Business Tip: Indicating Validity of Quote

Happy Friday, dear readers! Before we head off into our holiday weekend here in the US, we wanted to share a quick and easy business tip that can have major impact on your workflow.

It's about something relatively simple: including a specific date on your price quote that indicates how long the quote is valid. This is especially crucial for time-sensitive projects for which you might have to reallocate time from other work. Please note that this applies to direct clients, as most agency clients traditionally ask linguists to sign the agency's purchase order (to which you can, of course, also make changes and/or additions).

Consider the following scenario: your client calls on June 28 and says she needs the translation of a contract by July 5. This is a bit tight with the holiday weekend, but you are willing to make it happen (with surcharges, of course), as she is a great client. In your quote, it's essential to include that you need the client to confirm the project by a specific time and day. Otherwise, it could happen that you never hear from the client, you take on other projects, and then on July 4 (Independence Day!), she calls you to tell you she wants the project by the original deadline, July 5. That's obviously not a good scenario, so you should do everything you can to prevent it.

Here are a few ways to do that.

In your price quote, include something to the effect of (please note that we are not lawyers, so if you want specific legal advice on the language to use, please contact an attorney):

The present price quote is valid until ____________ at ____ am/pm. This quote shall be null and void unless the client has confirmed it in writing by signing at the bottom of this document by _____________. 

In order to meet the client's deadline, this project must be confirmed in writing by ________ at _____ am/pm. The translator can only guarantee the agreed-upon delivery time and date of ______ at ____ am/pm if the client sends back the signed price quote by ______ at am/pm. If no confirmation is received by that point, this quote shall be null and void. 

What do you think, dear colleagues? Do you have any other and better ways of handling this? We have found that putting all these things in writing make for much smoother business transactions and for happier providers and clients.

Free SDL Webinar on June 27: The Art of Networking

Networking at the BP17 conference in Budapest, Hungary.
Please join us for another free webinar on in-person and virtual networking, presented by Judy, and organized and hosted by our friends over at SDL. It's free for everyone, and you simply sign up with your e-mail address. Judy's last webinar for SDL on June 8 had more than 800 sign-ups (thank you!), and we would love to "see" you at this one as well. Consider signing up even if you cannot attend the live session, as all who registered will then receive a link to the recording a few days after the webinar.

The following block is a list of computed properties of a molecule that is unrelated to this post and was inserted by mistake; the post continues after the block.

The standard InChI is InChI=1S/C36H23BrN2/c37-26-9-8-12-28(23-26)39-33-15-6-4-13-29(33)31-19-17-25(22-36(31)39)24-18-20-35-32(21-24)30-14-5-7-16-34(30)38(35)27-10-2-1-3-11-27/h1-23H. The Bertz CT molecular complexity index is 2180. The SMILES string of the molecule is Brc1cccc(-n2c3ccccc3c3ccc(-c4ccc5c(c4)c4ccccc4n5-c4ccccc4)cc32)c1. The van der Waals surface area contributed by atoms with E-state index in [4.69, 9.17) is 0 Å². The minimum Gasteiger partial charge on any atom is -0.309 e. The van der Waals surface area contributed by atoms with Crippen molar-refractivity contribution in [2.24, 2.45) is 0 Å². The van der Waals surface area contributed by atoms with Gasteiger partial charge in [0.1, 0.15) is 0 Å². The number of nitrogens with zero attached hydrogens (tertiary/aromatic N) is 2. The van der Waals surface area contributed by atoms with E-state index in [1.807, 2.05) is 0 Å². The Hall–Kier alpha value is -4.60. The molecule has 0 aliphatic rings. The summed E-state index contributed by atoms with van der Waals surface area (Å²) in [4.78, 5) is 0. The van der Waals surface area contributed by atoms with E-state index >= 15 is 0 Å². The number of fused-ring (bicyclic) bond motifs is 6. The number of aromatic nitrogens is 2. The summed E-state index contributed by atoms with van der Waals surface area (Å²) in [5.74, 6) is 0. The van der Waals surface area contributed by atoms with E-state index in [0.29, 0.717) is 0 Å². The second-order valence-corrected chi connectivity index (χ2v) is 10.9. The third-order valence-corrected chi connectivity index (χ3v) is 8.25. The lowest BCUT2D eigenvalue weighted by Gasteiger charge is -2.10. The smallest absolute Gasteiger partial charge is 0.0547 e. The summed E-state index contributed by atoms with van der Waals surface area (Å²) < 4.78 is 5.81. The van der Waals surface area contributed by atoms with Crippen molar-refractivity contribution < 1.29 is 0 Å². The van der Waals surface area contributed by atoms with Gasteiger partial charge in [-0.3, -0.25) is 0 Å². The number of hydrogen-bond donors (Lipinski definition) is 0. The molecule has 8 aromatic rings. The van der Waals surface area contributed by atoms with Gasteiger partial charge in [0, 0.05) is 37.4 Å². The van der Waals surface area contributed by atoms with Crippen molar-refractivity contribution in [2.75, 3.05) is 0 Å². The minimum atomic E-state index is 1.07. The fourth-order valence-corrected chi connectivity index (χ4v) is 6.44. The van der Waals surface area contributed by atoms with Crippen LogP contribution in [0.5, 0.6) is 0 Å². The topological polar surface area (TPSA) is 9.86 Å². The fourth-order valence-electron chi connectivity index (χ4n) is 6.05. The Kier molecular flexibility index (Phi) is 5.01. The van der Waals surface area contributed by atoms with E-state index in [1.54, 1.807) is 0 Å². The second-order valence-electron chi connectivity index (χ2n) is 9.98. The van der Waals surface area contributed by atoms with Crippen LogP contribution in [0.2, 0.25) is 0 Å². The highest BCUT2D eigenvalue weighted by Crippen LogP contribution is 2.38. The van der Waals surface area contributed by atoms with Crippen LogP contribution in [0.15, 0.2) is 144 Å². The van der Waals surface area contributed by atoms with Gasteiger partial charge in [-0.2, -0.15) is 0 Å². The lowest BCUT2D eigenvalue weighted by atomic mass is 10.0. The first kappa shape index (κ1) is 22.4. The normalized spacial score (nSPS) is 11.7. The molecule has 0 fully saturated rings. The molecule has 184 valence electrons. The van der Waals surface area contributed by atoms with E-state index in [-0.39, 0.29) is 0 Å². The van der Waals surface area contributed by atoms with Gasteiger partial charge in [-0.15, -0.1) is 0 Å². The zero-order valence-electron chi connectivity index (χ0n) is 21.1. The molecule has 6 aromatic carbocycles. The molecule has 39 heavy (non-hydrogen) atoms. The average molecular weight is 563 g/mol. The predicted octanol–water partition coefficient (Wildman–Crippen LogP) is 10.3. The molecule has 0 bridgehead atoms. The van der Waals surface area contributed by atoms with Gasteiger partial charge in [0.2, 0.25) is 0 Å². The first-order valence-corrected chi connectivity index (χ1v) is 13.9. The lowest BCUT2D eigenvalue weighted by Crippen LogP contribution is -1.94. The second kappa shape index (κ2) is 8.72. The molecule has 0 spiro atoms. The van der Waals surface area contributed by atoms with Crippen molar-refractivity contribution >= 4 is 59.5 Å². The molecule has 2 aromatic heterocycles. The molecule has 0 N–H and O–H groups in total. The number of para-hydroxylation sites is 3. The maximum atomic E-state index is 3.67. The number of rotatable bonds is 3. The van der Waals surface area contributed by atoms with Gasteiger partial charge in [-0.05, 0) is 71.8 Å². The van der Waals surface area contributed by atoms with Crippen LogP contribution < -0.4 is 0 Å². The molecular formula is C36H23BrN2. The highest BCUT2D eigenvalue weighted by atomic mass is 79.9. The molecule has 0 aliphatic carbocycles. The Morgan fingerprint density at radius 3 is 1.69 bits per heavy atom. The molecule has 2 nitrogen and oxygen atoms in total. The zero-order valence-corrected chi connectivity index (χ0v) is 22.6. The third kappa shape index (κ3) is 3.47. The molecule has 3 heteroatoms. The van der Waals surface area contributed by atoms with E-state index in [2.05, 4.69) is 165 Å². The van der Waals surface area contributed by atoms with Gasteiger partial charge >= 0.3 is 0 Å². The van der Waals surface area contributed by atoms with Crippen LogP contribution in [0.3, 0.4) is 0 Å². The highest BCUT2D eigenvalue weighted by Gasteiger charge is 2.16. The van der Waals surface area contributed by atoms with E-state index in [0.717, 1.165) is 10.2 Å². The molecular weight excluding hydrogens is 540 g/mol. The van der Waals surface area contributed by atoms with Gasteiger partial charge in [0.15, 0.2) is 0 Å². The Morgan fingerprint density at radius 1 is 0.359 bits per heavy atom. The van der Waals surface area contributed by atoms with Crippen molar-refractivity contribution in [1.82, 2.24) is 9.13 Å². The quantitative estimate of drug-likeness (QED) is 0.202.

Networking is such a crucial part of our profession -- and of any profession, actually -- yet as linguists we oftentimes neglect it. You can only grow a business if you grow your circle of influence, and Judy will share a few ways to do this, both offline (meaning in person) and online. One hour isn't nearly enough to talk about this important subject, but we will address many key points.

Here's the link again to sign up. Looking forward to it! 

Open Thread: Are Interpreters Superstitious?

This elk has been to several trials.
Today we would love to hear from our fellow interpreters, regardless of their field: do you have a good-luck charm? Are you superstitious about certain things? For instance, do you always use your left hand to hit the microphone "on" button in the booth? Or do you wear a favorite suit/scarf/pair of shoes/lucky underwear for high-profile interpreting assignments? Do you always start a new page in your notebook for each interpreting assignment? What are your quirks -- call them superstition or not?

In general, our manicure is one of our main secret interpreting weapons. Feeling good about our nails, as trite as it sounds, makes us feel confident. In addition, we do have some favorite items of clothing, in particular a black power suit for Judy that she bought in Vienna, and yes, some lucky charms in the form of small stuffed animals. The newest addition is this little guy (an elk) that Judy picked up in Oslo, Norway. 

Please share your stories with us, dear fellow interpreters! Just leave a comment below. 
Join the conversation! Commenting is a great way to become part of the translation and interpretation community. Your comments don’t have to be overly academic to get published. We usually publish all comments that aren't spam, self-promotional or offensive to others. Agreeing or not agreeing with the issue at hand and stating why is a good way to start. Social media is all about interaction, so don’t limit yourself to reading and start commenting! We very much look forward to your comments and insight. Let's learn from each other and continue these important conversations.

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The entrepreneurial linguists and translating twins blog about the business of translation from Las Vegas and Vienna.

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